So what can we do when we are physically present in church that we can’t do alone? We can donate online, here and watch the sermon, watch the worship music, and participate in discussion and small groups. But here are five reasons I believe the Bible teaches we need to be physically present in a local church and deeply involved:
- Fellowship. The word “fellowship” means “to have in common” or “to share.” To fellowship, you must be part of a community. You can’t fellowship with yourself. That’s like a yourself, and that’s weird. Fellowship is one of the most important parts of going to church (Scriptures on Fellowship: Acts 2:42; 1 Cor 1:9; 2 Cor 6:14; 13:14; Gal 2:9; 1 John 1:3, 6, 7).
- Corporate Worship. You can personally worship God through prayer, Bible study, and guidance from the Holy Spirit. But 1 Corinthians 11-14 describes corporate worship. The ministry gifts are for others. You can’t prophesied to yourself, for example. When you join a chorus bigger than yourself, it encourages you in hard times to worship the Lord with the further you see in others.
- Living the Christian Life. How do you practice the Beatitudes by yourself? It is implied that none of us can practice the Christian faith alone. We need each other for encouragement, discipline, teaching, and so many other things. Some of Jesus’ teachings can be personal but without others, many of them don’t make any sense. We can’t live in isolation.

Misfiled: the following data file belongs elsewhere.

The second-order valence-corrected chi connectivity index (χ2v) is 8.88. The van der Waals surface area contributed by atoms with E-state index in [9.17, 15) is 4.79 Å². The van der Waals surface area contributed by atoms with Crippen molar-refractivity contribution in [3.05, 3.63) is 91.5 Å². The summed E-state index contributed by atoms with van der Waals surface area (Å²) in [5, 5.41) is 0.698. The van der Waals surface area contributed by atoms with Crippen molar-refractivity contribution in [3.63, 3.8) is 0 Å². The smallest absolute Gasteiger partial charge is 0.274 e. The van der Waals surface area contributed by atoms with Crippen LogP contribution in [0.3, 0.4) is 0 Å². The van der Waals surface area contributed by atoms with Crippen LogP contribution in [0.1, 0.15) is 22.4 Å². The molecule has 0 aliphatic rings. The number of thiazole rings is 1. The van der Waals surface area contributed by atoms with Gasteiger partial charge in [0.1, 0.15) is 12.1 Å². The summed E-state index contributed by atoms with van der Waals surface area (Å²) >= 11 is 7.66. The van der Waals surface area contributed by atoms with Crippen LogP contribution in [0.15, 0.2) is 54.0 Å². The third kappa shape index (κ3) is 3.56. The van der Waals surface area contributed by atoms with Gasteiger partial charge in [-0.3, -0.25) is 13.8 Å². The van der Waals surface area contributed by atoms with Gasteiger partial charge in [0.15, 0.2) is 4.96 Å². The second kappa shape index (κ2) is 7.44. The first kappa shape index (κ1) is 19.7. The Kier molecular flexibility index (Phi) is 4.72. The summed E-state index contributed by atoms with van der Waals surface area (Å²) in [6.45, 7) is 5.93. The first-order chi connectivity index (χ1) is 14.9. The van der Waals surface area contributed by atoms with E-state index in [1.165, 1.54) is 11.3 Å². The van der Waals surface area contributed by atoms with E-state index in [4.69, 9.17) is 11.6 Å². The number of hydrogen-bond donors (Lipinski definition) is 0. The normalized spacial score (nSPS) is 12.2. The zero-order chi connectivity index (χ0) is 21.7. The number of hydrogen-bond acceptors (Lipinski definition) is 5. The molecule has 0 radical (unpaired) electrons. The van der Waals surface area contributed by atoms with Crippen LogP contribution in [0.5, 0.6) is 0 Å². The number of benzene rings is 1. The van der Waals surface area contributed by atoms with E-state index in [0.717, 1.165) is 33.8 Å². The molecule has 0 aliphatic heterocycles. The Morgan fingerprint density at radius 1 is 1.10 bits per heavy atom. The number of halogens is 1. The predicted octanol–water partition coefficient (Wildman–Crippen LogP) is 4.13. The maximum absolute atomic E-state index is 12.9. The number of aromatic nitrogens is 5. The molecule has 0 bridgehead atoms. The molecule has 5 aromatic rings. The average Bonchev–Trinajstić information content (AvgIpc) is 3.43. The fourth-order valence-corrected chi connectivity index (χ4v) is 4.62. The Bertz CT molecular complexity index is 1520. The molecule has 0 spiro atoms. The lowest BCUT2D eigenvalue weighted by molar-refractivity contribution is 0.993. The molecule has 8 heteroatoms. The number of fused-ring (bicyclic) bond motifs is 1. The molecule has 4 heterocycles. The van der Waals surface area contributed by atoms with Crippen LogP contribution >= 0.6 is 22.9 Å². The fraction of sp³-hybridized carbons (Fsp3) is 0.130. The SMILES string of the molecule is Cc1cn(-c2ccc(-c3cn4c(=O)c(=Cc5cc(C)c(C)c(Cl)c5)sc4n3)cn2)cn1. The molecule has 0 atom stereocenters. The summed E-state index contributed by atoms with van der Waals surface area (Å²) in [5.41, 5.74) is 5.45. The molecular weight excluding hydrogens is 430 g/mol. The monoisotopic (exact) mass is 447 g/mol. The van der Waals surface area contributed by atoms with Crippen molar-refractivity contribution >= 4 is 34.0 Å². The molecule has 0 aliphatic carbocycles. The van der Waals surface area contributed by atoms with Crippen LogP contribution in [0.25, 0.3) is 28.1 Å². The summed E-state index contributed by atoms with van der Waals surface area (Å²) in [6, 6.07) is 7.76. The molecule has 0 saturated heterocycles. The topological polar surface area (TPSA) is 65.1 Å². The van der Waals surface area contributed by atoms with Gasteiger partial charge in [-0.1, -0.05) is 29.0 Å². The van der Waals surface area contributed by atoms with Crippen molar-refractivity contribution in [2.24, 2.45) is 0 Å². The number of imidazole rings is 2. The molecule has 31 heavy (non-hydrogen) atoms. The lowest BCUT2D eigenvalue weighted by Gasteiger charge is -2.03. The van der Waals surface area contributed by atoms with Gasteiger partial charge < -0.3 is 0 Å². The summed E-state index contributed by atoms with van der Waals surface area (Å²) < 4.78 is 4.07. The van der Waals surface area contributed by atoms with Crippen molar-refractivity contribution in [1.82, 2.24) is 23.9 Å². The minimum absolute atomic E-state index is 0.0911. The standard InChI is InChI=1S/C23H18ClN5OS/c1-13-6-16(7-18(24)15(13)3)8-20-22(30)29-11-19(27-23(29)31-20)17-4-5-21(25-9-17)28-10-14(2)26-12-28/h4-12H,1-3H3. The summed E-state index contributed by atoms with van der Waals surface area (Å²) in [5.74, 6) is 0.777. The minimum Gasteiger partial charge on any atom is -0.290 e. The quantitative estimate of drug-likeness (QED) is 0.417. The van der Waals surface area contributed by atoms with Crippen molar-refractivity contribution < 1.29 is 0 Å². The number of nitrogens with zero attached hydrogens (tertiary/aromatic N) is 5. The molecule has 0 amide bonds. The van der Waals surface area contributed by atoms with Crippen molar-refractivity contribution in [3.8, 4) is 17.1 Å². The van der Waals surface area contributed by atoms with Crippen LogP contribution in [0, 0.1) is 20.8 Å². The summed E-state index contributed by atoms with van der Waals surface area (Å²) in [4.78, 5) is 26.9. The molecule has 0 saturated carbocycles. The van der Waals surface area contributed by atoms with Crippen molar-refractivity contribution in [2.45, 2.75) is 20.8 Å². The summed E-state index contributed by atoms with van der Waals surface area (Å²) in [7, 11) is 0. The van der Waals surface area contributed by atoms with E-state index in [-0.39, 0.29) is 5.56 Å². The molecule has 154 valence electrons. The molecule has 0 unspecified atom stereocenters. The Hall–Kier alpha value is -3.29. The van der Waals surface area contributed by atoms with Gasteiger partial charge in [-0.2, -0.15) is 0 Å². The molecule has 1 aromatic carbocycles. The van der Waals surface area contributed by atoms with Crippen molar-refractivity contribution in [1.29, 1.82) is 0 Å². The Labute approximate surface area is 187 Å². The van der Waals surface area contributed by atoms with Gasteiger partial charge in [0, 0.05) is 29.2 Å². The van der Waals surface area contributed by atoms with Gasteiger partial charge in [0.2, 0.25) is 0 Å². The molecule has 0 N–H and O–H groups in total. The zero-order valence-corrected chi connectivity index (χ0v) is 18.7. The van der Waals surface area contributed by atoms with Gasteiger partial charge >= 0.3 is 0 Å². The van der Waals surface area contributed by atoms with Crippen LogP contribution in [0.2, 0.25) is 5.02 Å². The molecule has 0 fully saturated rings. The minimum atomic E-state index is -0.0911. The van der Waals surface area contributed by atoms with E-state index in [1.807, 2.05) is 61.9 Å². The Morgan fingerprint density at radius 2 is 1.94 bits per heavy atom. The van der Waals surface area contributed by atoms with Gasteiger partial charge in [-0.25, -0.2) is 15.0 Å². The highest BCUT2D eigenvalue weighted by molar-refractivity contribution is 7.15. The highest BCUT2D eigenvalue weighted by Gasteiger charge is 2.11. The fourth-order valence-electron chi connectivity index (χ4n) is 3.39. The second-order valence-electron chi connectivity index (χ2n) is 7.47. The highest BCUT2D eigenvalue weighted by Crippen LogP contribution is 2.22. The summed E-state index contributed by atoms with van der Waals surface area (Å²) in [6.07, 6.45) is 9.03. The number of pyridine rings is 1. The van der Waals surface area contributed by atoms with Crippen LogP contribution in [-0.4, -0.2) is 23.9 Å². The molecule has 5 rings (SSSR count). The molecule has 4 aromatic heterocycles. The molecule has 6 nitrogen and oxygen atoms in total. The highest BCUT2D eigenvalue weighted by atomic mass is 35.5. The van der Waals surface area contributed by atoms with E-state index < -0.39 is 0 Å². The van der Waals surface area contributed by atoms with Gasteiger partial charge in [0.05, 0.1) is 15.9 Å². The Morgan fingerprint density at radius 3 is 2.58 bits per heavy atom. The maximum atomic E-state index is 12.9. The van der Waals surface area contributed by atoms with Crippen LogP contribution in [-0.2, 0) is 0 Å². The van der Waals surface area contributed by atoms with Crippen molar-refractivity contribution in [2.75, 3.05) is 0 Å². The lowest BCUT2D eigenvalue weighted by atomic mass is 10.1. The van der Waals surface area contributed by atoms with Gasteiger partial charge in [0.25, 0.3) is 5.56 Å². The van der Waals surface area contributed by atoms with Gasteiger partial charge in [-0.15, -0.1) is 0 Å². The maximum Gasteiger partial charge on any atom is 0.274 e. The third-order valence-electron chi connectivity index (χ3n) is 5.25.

- Body Ministry. The human body is used as a metaphor for the church (1 Corinthians 12:27). We are here to serve others. The Holy Spirit gives us ministry gifts to use for others. You are a gift to the church along with the spiritual gifts you have been given to steward wisely. You benefit from the Ministry of others as they benefit from you.
- Discipline. Many churches shy away from godly discipline of their members. But Scripture is clear on guidelines for discipline (Matthew 18). If we are to stay on track in our walk with Jesus, we need accountability and discipline. We have blind spots and weaknesses that others can help us shore up. One example of discipline is a young man who is sleeping with his mother-in-law, kicked out of the church, and reinstituted after his repentance (1 Corinthians 5:4-5; 2 Corinthians 2:5-11).
John Donne is credited with the often used for his, “No man is an island to himself.” We are social creatures by nature. And we need each other. What would your walk with God look like if you could only demonstrate your own resources?
For instance, no Christian has all the spiritual gifts. When we combine our ministry resources, we can accomplish so much more for God’s Kingdom. You weren’t meant to go this alone. You were meant to contribute to a team.
The ability to access church services and resources online is of great benefit. But it must not be our sole connection to God’s family. Joining God’s work requires that we rub shoulders with one another. You will enjoy yourself. Come and grab a seat at the table!
What are your thoughts about the virtual or Internet church movement? What are some of its benefits and drawbacks? Leave a comment and let me know how you feel about virtual churches.